The ‘Golden Visa’ and its effects over the Spanish Property Market

The 'Golden Visa' system now operating in Spain has prompted a 2,500 per cent increase in interest from Middle Eastern buyers in the year to date, compared with the same period in 2012.

home in MarbellaSince October 1 2013, any non-EU national coming to Spain with more than €500,000 to invest has been automatically granted a residency permit, which has resulted in increased interest not only from the Middle East, but also from Asia and Russia.

The low property prices in Spain, which suffered from a glut of unsellable property during the credit crisis and high levels of repossessions, combined with the ability to secure EU residency has boosted tourism in recent months as potential buyers flock to the country to find their perfect property.

More than eight million people visited Spain in August alone, according to the Spanish tourism ministry, with Russians flocking in their thousands – between January and July this year, the number of Russian visitors rose by 30 per cent to 838,876.

The renewed interest in property in the country is good news for sellers, or those who held on to properties while times were tough.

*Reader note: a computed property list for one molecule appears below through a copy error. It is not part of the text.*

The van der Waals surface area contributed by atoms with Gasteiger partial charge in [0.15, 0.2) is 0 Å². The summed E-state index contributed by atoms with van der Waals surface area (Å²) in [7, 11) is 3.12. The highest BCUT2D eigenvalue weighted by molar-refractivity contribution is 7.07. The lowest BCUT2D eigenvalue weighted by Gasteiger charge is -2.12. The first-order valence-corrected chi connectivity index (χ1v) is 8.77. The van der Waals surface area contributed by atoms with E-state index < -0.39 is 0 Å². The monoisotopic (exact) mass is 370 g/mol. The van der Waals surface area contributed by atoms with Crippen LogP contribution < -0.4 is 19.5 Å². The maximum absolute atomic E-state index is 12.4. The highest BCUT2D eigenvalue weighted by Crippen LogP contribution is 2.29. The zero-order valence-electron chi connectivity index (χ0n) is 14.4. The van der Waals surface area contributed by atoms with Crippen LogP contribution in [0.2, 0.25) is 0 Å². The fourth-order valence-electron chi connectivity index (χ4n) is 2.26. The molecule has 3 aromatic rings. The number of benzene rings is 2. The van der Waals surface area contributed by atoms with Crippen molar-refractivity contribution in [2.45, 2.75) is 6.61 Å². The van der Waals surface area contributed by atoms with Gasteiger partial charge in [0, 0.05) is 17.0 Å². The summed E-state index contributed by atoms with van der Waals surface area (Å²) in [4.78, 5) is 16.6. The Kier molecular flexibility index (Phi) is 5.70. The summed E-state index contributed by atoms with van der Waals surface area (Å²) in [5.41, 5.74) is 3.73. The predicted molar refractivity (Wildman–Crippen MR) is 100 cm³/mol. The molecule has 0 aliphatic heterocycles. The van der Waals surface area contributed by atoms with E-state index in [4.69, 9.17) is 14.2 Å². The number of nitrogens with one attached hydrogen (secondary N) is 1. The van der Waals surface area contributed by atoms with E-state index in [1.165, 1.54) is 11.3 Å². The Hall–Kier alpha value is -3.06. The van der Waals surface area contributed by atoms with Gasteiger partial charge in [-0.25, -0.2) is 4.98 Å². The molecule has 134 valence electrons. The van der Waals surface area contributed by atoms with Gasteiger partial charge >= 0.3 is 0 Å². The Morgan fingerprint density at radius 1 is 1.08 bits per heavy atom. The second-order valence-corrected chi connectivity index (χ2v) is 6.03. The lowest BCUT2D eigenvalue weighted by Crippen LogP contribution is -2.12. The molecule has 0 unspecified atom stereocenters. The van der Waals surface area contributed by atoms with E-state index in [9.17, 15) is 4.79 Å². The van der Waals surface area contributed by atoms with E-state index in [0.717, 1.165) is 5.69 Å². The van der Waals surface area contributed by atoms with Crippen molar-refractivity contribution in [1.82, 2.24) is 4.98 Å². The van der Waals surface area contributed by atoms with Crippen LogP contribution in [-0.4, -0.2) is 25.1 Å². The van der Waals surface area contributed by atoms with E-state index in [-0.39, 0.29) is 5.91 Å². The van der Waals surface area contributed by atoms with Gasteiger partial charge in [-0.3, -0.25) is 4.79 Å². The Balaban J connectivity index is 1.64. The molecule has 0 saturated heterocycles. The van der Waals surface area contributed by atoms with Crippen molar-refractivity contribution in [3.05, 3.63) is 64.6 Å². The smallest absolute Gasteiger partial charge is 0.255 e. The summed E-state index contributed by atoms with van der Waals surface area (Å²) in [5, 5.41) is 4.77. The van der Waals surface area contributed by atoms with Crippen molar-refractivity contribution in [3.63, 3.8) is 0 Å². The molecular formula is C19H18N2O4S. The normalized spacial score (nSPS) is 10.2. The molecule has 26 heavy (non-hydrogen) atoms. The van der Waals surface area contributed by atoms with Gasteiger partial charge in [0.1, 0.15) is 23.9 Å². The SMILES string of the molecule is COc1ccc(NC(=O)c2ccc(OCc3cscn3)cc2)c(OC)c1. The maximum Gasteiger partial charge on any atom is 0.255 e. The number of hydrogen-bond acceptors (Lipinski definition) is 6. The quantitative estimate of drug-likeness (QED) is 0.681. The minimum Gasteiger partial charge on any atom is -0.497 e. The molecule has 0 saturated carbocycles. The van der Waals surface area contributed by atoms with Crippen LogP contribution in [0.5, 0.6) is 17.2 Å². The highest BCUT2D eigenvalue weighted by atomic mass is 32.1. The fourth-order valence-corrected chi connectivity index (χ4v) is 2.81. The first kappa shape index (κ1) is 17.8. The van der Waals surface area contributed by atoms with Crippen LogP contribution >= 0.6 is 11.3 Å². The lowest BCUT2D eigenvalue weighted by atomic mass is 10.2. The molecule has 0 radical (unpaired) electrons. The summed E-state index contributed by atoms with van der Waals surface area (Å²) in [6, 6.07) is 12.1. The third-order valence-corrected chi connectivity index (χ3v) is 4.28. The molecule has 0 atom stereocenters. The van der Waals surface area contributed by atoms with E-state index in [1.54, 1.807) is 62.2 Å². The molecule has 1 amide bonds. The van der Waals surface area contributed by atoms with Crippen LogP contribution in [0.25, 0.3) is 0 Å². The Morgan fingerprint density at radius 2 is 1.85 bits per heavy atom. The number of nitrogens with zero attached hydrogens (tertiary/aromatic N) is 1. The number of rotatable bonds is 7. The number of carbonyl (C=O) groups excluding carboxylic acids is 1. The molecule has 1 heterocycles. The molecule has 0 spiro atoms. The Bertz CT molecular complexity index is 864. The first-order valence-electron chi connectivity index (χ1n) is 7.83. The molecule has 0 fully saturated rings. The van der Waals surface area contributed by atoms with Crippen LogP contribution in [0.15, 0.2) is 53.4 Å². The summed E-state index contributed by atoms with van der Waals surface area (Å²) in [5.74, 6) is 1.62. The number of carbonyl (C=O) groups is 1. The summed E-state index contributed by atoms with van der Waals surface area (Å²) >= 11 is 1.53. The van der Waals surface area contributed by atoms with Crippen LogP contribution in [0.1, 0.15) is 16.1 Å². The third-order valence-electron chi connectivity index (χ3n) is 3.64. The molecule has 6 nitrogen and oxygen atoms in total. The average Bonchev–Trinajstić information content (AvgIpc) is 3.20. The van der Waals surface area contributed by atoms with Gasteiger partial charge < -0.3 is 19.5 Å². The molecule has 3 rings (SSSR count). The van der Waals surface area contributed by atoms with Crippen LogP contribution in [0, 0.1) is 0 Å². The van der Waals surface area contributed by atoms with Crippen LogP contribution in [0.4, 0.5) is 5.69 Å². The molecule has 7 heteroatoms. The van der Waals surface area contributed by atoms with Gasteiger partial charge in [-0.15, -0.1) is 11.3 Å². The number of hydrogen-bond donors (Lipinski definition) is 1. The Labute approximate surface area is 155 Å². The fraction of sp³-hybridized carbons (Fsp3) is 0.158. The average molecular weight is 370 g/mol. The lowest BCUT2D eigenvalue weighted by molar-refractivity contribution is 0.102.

The minimum investment level is €500,000, but this doesn't have to be in just one property, it is accumulative and can be made up by investing in one or more properties.

The Balearic Islands continue to be particularly popular, with the biggest increase of tourist spending. Within the first eight months of the year, the Islands received €7.94 billion in spending by international tourists, 9 per cent more than in the same period last year, and 19.6 per cent of the total for the whole of Spain.

Mallorca boasts one of the most famous coastlines in Spain, attracting millions of visitors each year, and is traditionally a favourite destination among foreign buyers drawn to the clear blue waters, secret coves with private sandy beaches, quaint villages, stylish cafés and restaurants, and an abundance of historical, cultural and leisure activities.

 

Via: telegraph.co.uk

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